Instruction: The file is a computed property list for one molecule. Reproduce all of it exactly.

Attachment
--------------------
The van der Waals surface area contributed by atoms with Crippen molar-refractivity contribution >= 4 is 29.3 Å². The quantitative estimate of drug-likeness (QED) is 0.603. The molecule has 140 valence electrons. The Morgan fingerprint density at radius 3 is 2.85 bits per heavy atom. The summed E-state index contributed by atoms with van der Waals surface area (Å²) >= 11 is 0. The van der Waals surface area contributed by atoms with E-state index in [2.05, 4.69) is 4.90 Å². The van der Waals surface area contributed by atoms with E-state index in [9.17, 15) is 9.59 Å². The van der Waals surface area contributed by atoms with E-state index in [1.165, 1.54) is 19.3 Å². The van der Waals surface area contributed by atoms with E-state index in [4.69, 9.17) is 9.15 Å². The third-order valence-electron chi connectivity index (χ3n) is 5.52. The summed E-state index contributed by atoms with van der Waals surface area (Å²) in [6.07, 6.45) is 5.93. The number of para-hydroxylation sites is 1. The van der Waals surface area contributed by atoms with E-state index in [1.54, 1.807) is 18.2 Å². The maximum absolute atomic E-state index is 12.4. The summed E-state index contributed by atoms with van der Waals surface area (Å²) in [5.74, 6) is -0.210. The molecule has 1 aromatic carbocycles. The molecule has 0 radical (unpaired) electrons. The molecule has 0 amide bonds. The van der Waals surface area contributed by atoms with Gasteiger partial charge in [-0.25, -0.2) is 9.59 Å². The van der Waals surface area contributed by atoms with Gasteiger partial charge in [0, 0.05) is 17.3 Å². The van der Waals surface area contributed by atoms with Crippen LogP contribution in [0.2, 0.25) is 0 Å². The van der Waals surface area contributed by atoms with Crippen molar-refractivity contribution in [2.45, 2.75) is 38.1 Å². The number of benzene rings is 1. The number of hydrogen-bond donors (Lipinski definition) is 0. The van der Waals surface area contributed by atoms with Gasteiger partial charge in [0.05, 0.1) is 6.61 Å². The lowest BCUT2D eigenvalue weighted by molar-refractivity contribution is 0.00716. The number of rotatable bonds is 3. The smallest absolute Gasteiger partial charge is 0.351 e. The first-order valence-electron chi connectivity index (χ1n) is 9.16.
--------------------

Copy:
The van der Waals surface area contributed by atoms with Crippen molar-refractivity contribution >= 4 is 29.3 Å². The quantitative estimate of drug-likeness (QED) is 0.603. The molecule has 140 valence electrons. The Morgan fingerprint density at radius 3 is 2.85 bits per heavy atom. The summed E-state index contributed by atoms with van der Waals surface area (Å²) >= 11 is 0. The van der Waals surface area contributed by atoms with E-state index in [2.05, 4.69) is 4.90 Å². The van der Waals surface area contributed by atoms with E-state index in [9.17, 15) is 9.59 Å². The van der Waals surface area contributed by atoms with E-state index in [1.165, 1.54) is 19.3 Å². The van der Waals surface area contributed by atoms with E-state index in [4.69, 9.17) is 9.15 Å². The third-order valence-electron chi connectivity index (χ3n) is 5.52. The summed E-state index contributed by atoms with van der Waals surface area (Å²) in [6.07, 6.45) is 5.93. The number of para-hydroxylation sites is 1. The van der Waals surface area contributed by atoms with E-state index in [1.54, 1.807) is 18.2 Å². The maximum absolute atomic E-state index is 12.4. The summed E-state index contributed by atoms with van der Waals surface area (Å²) in [5.74, 6) is -0.210. The molecule has 1 aromatic carbocycles. The molecule has 0 radical (unpaired) electrons. The molecule has 0 amide bonds. The van der Waals surface area contributed by atoms with Gasteiger partial charge in [-0.25, -0.2) is 9.59 Å². The van der Waals surface area contributed by atoms with Gasteiger partial charge in [0, 0.05) is 17.3 Å². The van der Waals surface area contributed by atoms with Crippen LogP contribution in [0.2, 0.25) is 0 Å². The van der Waals surface area contributed by atoms with Crippen molar-refractivity contribution in [2.45, 2.75) is 38.1 Å². The number of benzene rings is 1. The number of hydrogen-bond donors (Lipinski definition) is 0. The van der Waals surface area contributed by atoms with Gasteiger partial charge in [0.05, 0.1) is 6.61 Å². The lowest BCUT2D eigenvalue weighted by molar-refractivity contribution is 0.00716. The number of rotatable bonds is 3. The smallest absolute Gasteiger partial charge is 0.351 e. The first-order valence-electron chi connectivity index (χ1n) is 9.16.